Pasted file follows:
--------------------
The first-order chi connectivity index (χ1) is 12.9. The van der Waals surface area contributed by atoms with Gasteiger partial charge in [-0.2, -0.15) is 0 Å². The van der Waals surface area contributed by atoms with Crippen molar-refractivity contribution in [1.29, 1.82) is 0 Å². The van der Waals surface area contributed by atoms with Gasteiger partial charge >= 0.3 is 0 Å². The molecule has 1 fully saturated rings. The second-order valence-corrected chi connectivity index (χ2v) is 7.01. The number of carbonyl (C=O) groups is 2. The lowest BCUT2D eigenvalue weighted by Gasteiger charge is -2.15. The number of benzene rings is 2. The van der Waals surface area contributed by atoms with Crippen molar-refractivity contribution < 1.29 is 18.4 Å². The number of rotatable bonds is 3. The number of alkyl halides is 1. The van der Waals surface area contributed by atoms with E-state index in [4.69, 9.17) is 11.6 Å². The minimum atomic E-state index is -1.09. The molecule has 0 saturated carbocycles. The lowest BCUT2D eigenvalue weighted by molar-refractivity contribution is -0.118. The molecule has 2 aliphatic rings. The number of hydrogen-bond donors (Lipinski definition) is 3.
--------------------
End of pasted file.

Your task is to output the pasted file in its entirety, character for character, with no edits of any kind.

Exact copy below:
The first-order chi connectivity index (χ1) is 12.9. The van der Waals surface area contributed by atoms with Gasteiger partial charge in [-0.2, -0.15) is 0 Å². The van der Waals surface area contributed by atoms with Crippen molar-refractivity contribution in [1.29, 1.82) is 0 Å². The van der Waals surface area contributed by atoms with Gasteiger partial charge >= 0.3 is 0 Å². The molecule has 1 fully saturated rings. The second-order valence-corrected chi connectivity index (χ2v) is 7.01. The number of carbonyl (C=O) groups is 2. The lowest BCUT2D eigenvalue weighted by Gasteiger charge is -2.15. The number of benzene rings is 2. The van der Waals surface area contributed by atoms with Crippen molar-refractivity contribution < 1.29 is 18.4 Å². The number of rotatable bonds is 3. The number of alkyl halides is 1. The van der Waals surface area contributed by atoms with E-state index in [4.69, 9.17) is 11.6 Å². The minimum atomic E-state index is -1.09. The molecule has 0 saturated carbocycles. The lowest BCUT2D eigenvalue weighted by molar-refractivity contribution is -0.118. The molecule has 2 aliphatic rings. The number of hydrogen-bond donors (Lipinski definition) is 3.